As election season is officially underway, I am proud to announce the Sentinel’s new editorial board. Along with Sentinel Opinion Editor Don Miller and Features Editor Anthony L. Solis, our board will consist of five community members:• Kayla Layaoen: A UC Santa Cruz student and Westside Santa Cruz resident who is a member of her school’s Filipino student group, and former intern with a Mountain View newspaper.
PORT HUENEME >> The controversial gate and fee structure at Live Oak’s Privates Beach is now in limbo after the Coastal Commission voted Thursday to take over a local permit and reconsider it. At a hearing held at the Oxnard Harbor District in Port Hueneme, the commission voted to find “substantial issues” with Santa Cruz County Planning Commission’s approval in December of a 9-foot iron fence, locking gate with a $100 annual key fee and a gate attendant.
SCOTTS VALLEY >> Silicon Valley tech workers who park in the Cavallaro Transit Center to board their company buses take valuable spaces from Santa Cruz Metro riders — and now, Metro is considering pursuing citations and towing for these parking hijackers. Metro CEO Alex Clifford said the number of so-called tech bus riders, mostly from Facebook, Amazon and especially Apple, has increased 25 percent between 2016 and 2017. He knows because he has a security guard count them.
Muck Rack makes it simple to find people, tweets, or articles that mention any name, keyword, company, hashtag etc. We've compiled this guide to help you make the most of your search.
Selecting a term
Start searching tweets, articles from media outlets, articles mentioned in tweets, journalists'
names, titles and bios with some suggested searches:
Companies or Topics (e.g. iPhone, Microsoft)
Phrases (e.g. "cloud computing") — use quotes to keep the terms together
Twitter handles (e.g. @username) — returns those who have mentioned or replied to
Names (e.g. "David Pogue")
Hashtags (e.g. #sxsw, #london2012)
Bio details (e.g. vegan, Olympics, father)
Muck Rack's Advanced Search allows for many boolean operators.
Find results that mention multiple specified terms, use AND or
+. For example, ensure each result contains both Elon Musk and Mark Zuckerberg by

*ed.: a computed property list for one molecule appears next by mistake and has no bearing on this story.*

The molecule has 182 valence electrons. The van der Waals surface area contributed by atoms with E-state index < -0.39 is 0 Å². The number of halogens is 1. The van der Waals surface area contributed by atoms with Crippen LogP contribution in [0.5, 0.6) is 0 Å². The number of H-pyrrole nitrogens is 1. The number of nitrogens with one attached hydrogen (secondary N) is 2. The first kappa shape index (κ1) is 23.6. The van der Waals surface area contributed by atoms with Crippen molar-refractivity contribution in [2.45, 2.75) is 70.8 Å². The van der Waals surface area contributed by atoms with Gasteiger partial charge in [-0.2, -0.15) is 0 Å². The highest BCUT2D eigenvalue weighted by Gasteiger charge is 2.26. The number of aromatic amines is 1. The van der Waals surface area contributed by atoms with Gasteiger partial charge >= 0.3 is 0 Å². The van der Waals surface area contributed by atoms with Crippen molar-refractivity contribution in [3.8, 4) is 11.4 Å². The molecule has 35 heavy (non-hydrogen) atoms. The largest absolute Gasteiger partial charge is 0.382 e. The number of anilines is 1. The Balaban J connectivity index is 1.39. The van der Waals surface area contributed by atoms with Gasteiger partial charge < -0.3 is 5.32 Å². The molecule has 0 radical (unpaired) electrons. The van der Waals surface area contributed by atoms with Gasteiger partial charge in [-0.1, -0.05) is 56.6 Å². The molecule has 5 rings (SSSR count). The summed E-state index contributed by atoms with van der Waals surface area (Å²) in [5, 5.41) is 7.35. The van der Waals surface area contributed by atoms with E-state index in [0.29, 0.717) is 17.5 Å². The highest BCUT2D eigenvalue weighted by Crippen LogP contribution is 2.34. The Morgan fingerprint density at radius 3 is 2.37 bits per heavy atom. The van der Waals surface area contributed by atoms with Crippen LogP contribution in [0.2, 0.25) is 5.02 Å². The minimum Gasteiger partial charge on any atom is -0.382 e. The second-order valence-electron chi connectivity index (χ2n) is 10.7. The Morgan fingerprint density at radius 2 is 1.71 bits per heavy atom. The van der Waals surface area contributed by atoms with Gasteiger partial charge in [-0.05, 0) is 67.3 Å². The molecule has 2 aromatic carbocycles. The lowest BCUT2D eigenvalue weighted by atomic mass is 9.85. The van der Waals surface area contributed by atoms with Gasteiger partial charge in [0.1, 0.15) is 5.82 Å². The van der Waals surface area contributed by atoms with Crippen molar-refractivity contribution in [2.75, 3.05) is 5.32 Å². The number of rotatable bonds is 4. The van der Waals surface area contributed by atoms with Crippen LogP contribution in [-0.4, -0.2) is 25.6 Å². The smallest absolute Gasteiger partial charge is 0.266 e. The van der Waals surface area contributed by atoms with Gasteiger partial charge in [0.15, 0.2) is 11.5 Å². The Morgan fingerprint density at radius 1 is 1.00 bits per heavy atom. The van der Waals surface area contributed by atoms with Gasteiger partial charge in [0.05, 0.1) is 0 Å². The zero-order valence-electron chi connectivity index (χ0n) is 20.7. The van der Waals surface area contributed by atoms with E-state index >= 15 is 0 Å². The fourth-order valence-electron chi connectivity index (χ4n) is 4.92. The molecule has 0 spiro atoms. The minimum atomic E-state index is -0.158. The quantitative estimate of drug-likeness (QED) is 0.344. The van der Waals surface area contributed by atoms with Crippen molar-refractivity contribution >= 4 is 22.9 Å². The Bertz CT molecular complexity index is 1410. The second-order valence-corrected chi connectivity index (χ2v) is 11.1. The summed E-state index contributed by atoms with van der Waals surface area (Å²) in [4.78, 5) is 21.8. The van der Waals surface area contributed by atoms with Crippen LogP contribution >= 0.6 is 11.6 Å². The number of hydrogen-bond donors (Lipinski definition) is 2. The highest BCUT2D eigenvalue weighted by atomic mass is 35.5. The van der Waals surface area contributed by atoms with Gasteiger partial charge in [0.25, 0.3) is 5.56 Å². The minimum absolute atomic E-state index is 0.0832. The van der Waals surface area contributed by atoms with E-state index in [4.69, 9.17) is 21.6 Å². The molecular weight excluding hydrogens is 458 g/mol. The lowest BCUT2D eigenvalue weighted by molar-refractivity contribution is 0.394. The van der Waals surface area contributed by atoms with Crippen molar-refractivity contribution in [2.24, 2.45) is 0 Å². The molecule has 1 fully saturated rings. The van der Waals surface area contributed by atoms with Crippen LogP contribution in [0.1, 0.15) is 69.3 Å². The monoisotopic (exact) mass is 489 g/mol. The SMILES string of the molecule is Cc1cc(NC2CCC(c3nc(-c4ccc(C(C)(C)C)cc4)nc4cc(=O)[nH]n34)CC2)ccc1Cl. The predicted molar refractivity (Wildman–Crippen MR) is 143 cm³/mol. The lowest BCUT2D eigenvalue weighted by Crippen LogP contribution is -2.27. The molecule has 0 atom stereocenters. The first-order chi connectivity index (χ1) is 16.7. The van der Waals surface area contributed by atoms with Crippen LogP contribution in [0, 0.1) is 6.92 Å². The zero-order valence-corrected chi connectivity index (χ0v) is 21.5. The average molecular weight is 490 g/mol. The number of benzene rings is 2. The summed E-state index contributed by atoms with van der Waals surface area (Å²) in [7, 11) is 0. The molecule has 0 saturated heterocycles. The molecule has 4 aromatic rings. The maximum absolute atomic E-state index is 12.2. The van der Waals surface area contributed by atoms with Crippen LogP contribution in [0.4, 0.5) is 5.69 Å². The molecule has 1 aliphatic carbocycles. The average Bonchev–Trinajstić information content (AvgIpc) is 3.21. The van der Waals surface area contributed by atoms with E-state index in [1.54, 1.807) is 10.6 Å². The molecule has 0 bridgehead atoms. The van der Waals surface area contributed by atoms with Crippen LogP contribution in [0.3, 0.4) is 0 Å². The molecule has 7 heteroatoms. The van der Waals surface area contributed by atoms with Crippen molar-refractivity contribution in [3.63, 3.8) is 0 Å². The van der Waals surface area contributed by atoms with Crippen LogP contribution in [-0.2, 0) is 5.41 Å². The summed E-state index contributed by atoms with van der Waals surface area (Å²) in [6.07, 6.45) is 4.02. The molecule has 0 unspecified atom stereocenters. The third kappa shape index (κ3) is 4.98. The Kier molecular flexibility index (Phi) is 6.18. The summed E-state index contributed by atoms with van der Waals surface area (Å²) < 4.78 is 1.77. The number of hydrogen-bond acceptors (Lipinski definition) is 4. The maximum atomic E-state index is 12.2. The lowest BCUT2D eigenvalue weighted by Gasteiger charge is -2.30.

searching Musk AND Zuckerberg or Musk + Zuckerberg.
Use the operators OR or , to broaden your search when you'd like either of
multiple terms to appear in results. (This is the default behavior of our search when no operators
are used). For example, results will contain either cake or cookie by searching cake OR cookie or cake,cookie
Use NOT or - to subtract results from your search. For
example, searching Disney will yield results about the Walt Disney Company as well as Walt Disney
World Resort. To exclude mentions of Disney World, search for Disney -World or Disney
When using one of these operators with a phrase, enclose it in quotation marks. For example, you can
find results about smartphones excluding Apple's iPhone 4S by searching smartphone -"iPhone
Exact case matching or punctuation
If you're searching for a brand name or keyword that relies on specific punctuation marks or capitalization, you can
find results that match your exact query by adding matchcase: before the keyword you're searching for, like matchcase:E*TRADE .
Use parentheses to separate multiple
boolean phrases. For example, to find journalists talking about having fun in Disney World or
Disneyland, search for ("disney world" OR disneyland) AND fun.
An asterisk can be used to search for any variation of a root word truncated by the asterisk. For example, searching for admin* will return results for administrator, administration, administer, administered, etc.
A near operator is an AND operator where you can control the distance between the words. You can vary the distance the near operation uses by adding a forward slash and number (between 0-99) such as strawberries NEAR/10 "whipped cream", which means the strawberries must exist within 10 words of "whipped cream".